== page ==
Construction of a 54,000-square-foot replacement for Eagle Point's Little Butte Elementary School will begin in April, and students will move in by spring break next year, officials say.

Construction of a 54,000-square-foot replacement for Eagle Point's Little Butte Elementary School will begin in April, and students will move in by spring break next year, officials say.

The Eagle Point School District on Wednesday selected Bend-based Kirby Naglehout Construction Co. to build the new school for nearly $8.2 million. Kirby Naglehout bid the lowest price at about $152 per square foot. The total cost including design and other fees will come to about $200 per square foot. That's about 22 percent less than the average price to build a school, said David McKay, director of the Project Solutions group at the Willamette Education Service District in Salem. McKay was hired to help plan the project and reduce costs.

"I've built schools all over the state," McKay said Thursday. "This is really phenomenal to be able to build this high quality of a building for this price."

The other bidders included Adroit Construction Inc. of Ashland, Robinson Construction Co. of Hillsboro and Todd Construction Inc. of Tigard.

Although the new school will take Little Butte's student body, it will not take the name. The new name will be Hillside Elementary School.

Medford's Batzer Construction Inc. has already done about $227,420 in ground work for the building, and about $514,000 has been spent on the school's design.

Designed by Bend's BBT Architects, the school will be built next to and replace the 80-year-old Little Butte School, 12 N. Shasta Ave., which is over capacity and lacks modern conveniences such as centralized heat and air conditioning. The money to build the school comes from an insurance settlement after a fire at the old Eagle Point Junior High School.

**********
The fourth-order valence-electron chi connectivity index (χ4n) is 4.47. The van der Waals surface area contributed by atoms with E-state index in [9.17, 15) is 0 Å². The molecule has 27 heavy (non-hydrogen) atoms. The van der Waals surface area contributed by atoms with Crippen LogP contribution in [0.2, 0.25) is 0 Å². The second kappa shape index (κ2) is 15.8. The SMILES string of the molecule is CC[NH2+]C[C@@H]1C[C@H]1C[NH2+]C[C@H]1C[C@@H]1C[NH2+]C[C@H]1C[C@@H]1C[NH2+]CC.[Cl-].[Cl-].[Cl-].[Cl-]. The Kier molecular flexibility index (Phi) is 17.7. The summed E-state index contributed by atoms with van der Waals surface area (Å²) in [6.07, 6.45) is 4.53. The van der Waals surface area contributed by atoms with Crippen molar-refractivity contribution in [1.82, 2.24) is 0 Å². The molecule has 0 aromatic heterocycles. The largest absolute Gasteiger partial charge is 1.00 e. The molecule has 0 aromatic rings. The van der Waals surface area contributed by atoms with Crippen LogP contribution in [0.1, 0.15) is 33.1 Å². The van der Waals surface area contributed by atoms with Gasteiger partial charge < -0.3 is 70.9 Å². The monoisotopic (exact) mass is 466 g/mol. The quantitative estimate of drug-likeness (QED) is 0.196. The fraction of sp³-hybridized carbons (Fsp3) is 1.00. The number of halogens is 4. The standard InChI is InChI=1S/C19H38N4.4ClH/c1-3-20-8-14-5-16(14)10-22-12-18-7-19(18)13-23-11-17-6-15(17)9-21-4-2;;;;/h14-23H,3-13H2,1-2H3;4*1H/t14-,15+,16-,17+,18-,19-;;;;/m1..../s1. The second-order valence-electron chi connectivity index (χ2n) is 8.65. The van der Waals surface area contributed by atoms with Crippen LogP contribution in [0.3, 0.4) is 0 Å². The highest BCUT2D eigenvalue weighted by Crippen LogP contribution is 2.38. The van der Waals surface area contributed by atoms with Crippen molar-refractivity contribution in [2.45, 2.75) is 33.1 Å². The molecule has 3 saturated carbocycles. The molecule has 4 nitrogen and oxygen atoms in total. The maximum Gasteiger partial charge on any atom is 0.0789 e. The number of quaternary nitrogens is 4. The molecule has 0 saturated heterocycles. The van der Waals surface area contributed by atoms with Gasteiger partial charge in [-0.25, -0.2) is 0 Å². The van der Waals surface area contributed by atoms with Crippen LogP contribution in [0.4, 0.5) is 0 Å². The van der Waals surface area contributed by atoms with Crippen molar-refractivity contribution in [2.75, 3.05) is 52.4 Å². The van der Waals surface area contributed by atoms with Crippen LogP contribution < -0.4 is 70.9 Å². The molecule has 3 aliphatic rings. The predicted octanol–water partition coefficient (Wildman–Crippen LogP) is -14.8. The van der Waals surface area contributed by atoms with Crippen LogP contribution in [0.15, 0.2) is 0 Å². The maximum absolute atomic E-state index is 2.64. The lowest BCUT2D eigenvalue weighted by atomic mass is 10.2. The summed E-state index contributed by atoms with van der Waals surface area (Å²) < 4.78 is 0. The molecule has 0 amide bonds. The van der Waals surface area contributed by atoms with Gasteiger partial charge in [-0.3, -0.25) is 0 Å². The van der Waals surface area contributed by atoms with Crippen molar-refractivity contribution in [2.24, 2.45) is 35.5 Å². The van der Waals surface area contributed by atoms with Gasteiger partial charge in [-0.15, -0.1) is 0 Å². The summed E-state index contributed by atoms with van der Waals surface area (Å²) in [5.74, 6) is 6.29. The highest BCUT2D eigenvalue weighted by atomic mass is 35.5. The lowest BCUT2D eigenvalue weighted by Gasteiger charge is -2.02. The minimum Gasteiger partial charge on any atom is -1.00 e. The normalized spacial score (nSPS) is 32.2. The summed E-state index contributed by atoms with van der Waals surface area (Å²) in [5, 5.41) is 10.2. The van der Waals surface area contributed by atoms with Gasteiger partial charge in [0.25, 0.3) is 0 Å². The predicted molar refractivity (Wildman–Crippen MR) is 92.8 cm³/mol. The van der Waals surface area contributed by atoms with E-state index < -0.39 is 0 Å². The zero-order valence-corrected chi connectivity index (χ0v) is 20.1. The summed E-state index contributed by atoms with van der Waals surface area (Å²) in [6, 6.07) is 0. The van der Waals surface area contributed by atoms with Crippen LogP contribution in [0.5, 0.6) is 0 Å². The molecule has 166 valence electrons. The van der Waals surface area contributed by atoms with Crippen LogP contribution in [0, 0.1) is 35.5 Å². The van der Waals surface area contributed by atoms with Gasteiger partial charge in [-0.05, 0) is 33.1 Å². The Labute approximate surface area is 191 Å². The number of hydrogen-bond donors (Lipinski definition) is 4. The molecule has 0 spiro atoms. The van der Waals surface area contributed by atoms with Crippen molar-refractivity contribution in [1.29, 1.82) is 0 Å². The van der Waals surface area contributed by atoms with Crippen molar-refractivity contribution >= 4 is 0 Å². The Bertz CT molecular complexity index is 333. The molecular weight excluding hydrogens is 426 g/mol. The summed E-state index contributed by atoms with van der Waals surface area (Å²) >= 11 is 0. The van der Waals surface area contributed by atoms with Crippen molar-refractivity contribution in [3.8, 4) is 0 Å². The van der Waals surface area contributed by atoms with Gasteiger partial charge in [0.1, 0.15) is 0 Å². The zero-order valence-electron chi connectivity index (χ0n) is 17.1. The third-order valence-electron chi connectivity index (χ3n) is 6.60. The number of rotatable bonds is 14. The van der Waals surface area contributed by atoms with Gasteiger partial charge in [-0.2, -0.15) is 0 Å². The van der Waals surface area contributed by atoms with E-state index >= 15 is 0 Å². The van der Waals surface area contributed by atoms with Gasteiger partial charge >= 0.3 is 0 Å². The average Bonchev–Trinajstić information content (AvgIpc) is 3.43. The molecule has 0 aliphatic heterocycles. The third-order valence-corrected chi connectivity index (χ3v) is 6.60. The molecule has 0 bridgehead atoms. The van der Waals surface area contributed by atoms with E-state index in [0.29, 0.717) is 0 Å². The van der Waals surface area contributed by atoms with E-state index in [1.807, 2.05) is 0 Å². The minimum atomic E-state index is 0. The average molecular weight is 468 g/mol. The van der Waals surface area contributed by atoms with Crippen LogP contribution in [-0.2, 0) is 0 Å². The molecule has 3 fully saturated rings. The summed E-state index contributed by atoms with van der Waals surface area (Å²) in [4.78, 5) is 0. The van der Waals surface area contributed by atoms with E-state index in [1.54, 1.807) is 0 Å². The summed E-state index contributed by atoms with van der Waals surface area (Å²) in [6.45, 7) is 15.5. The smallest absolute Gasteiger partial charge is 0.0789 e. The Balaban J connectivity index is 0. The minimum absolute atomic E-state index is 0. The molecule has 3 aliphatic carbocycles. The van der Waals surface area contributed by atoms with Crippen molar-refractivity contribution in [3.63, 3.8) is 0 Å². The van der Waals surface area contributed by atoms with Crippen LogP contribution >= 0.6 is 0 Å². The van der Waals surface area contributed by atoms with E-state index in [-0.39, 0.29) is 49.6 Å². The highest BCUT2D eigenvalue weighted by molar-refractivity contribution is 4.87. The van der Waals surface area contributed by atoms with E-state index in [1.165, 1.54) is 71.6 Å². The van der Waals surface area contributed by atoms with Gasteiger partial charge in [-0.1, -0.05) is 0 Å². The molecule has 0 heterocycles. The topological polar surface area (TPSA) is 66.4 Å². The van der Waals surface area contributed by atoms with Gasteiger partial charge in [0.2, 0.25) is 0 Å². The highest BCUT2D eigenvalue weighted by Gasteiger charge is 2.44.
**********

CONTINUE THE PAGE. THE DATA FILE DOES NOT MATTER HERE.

Constructed of masonry with metal siding, the school will have four classroom wings, each with six classrooms, and a central activity room conjoining the classrooms. That design is a relatively modern adaptation to a concept known as learning communities, which promotes interaction and collaboration between teachers and classes and group activities.

The ceiling of each activity room will have a skylight to bring in natural light. The school also will have a conjoined cafeteria and multi-purpose room, which doubles as a gymnasium. A library and administrative office will be in the center of the building, with classroom wings radiating out.

The building will incorporate some energy-efficient features such as occupancy-sensored lights and plenty of natural light to save on lighting expenses, McKay said.

Reach reporter Paris Achen at 541-776-4459 or email pachen@mailtribune.com.